A federal district court issued a preliminary order Aug. 14 prohibiting the city of Louisville, Kentucky, from enforcing an anti-discrimination law against a Christian wedding photographer and blogger that would require her to promote same-sex weddings.
Chelsey Nelson—an entrepreneur who specializes in photographing, editing and blogging about weddings—filed suit in November in what is known as a “pre-enforcement challenge,” which allows citizens to challenge a law that threatens their rights before the government enforces it against them.
On behalf of Nelson, religious liberty law firm Alliance Defending Freedom (ADF) argued that Louisville’s public accommodation law violated Nelson’s rights under the First and 14th Amendments, as well as the Kentucky Religious Freedom Restoration Act.
“Just like every American, photographers and writers like Chelsey should be free to peacefully live and work according to their faith without fear of unjust punishment by the government,” Jonathan Scruggs, ADF senior counsel, said.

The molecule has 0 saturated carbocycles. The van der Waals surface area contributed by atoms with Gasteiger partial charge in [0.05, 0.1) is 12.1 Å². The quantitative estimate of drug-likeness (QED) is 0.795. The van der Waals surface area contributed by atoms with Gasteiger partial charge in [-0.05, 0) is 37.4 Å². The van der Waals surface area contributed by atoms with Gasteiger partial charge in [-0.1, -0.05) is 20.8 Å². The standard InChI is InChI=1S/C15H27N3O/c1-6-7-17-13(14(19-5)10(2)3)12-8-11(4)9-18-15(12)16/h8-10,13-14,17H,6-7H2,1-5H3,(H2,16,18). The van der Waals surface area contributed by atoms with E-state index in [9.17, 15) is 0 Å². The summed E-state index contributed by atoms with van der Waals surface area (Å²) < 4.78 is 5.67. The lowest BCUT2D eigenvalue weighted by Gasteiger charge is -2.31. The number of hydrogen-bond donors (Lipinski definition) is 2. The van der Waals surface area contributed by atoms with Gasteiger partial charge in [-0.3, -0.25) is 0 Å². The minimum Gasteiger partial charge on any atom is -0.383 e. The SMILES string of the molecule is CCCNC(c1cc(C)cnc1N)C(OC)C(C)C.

In the order, U.S. District Judge Justin R. Walker wrote that “America is wide enough for those who applaud same-sex marriage and those who refuse to.”
“Forcing citizens to express ideas ‘contrary to their deepest convictions’ is ‘always demeaning,’” he added. “It doesn’t matter if most people agree with the expression the government compels. Free thought ‘includes both the right to speak freely’ and to say nothing at all.”
Walker also quoted the Supreme Court’s 2015 same-sex marriage Obergefell decision, which says, “The First Amendment ensures that religious organizations and persons are given proper protection as they seek to teach the principles that are so fulfilling and so central to their lives and faiths, and to their own deep aspirations to continue the family structure they have long revered.”
“The court was right to halt enforcement of Louisville’s law against Chelsey while her case moves forward,” Scruggs said following Walker’s ruling. “She serves everyone. She simply cannot endorse or participate in ceremonies she objects to, and the city has no right to eliminate the editorial control she has over her own photographs and blogs.”
While the court did not grant Louisville’s motion to dismiss the case, Walker did write that “Nelson is substantially likely to succeed on her free speech claim.”
Above: Chelsey Nelson photographing a client’s wedding.
Photo: Courtesy of Alliance Defending Freedom